HL Deb 07 July 1848 vol 100 cc229-31

LORD BROUGHAM moved the Second Reading of the Bankrupt Law Cosolidation Bill. The noble and learned Lord said, that in consequence of the very great interest which the traders of the country, and particularly the mercantile classes of the city of London, had taken in this important subject, he wished to preface his Motion for the second reading of the Bill by mating a statement with respect to the position in which the question then stood. There had been various changes made in the law of bankruptcy: before the year 1825 there had been no less than twenty-one Bankrupt Acts in operation; in that year an Act had been passed for the purpose of in some degree consolidating and systematising those Acts; and since that measure twenty-one other Acts had been passed, making altogether forty-two Acts of Parliament passed on the subject. The consequence was, that the traders of the country had very great reason to complain of the obscurity that exists in the system. That was one reason for consolidation, and in the next place they conceived that the law should be made more clear and systematic. The experience of past years had thrown considerable light on the bankruptcy law, and it was their duty to profit by that experience, if they found they had gone wrong. What was chiefly complained of was, the abolition of imprisonment for debt, and they prayed for a repeal of that Act; but he believed the general impression was, that imprisonment for debt could not be restored, though the present practice might possibly be modified; and they might with very great propriety introduce a better system of punishing fraudulent debtors, and give a better protection to creditors. The subject, as well as some other matters, might be deserving of inquiry. He called the attention of their Lordships to a digest of the system, which be begged to present to their Lordships, and likewise desired to call their attention to the effects it had produced. The digest had been most carefully prepared; but no credit was due to him (Lord Brougham) for the compilation of it. The credit was due to a most worthy and efficient officer of the Bankrupt Court, who understood the working of the system, and who was aided by great practical knowledge in the compilation of this digest—he meant Mr. Miller. The digest extended from the constitution of the Bankruptcy Court to the very end of the system of bankruptcy, and would be found to be most judiciously framed. He had much satisfaction in stating to their Lordships the complete success of the system, and the universal approval it had received from the trading portion of the community. He would remind them that six Bankruptcy Commissioners now did the work which was previously performed by seventy Commissioners. This in itself was an improvement, to which was to be added the extension of the system to the country districts. As a proof of the excellence of the system, he might refer to the benefits resulting from the practice of the official assignee acting as the creditor's assignee. By that means they had been able to realise the enormous sum of 2,400,000l., of what was formerly, and before the establishment of the system, absolutely reckoned as desperately bad debts. When the measure for that purpose was brought forward in the other House, his late lamented friend, Mr. John Smith, in defending it, said, that in supporting the Bill he spoke against his own interest; that the House with which he was connected made 4,000l. or 5,000l. a year by the bankruptcy cases, and in the following year would not make a farthing; but notwithstanding that loss he would support the Bill. He (Lord Brougham) would also remind their Lordships that the next two vacancies that took place amongst the Commissioners would not be filled up, as it was considered that four Commissioners would be found amply sufficient to do the business. He had a return in his hand, from which it appeared that the London appeals from the Bankruptcy Court amounted in the year to five, and the country appeals to nine; and the whole of the appeals in the Bankruptcy Court, both for town and country, were on an average for the last six years fourteen and a half. This small number of appeals did not arise from the scarcity of business in the court; for owing to the distress that unhappily prevailed, the number of commissions issued the year before last were 1,100, and last year they amounted to 1,716.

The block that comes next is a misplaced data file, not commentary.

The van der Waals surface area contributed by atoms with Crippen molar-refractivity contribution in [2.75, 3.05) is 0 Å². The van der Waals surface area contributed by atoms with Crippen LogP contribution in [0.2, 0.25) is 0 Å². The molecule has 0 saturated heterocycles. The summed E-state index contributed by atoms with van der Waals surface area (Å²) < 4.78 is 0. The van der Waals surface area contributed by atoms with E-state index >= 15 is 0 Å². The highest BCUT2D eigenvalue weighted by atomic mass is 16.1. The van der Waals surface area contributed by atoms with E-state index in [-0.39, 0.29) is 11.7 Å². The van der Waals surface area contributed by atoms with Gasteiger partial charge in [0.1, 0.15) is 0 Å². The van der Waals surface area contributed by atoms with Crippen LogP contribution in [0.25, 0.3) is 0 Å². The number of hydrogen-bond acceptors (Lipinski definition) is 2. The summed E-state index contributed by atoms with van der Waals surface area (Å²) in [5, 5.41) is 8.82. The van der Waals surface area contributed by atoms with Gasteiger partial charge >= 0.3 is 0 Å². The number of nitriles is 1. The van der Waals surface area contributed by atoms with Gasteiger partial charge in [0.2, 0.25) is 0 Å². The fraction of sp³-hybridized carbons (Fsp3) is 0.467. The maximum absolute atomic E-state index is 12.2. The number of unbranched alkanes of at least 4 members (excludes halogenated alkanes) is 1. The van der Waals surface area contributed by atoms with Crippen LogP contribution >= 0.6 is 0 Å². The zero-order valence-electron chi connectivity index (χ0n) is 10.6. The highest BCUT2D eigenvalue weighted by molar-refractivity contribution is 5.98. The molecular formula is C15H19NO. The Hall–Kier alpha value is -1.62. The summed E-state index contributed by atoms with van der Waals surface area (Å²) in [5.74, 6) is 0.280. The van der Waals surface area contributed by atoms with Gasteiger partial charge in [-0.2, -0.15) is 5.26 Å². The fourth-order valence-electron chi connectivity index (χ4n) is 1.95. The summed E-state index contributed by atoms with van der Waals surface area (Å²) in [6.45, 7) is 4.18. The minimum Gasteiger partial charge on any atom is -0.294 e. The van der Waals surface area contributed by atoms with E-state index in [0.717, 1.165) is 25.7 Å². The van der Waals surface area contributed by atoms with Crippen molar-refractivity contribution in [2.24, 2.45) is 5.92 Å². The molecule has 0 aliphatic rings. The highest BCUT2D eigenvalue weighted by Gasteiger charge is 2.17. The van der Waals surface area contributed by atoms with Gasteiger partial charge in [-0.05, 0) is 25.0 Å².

was of opinion, that when the Acts of Parliament relating to the law of bankruptcy had multiplied to such an extent, it was highly expedient they should be consolidated. He had no doubt it would be judicious, as suggested by his noble Friend, to refer the subject to a Select Committee, and likewise to decide upon another important question relating to the laws of bankruptcy and insolvency, namely, whether bankrupt cases and insolvency cases should be hereafter kept distinct; they were now subjected to very nearly the same system, though at present administered by separate jurisdictions.

Bill then read 2a

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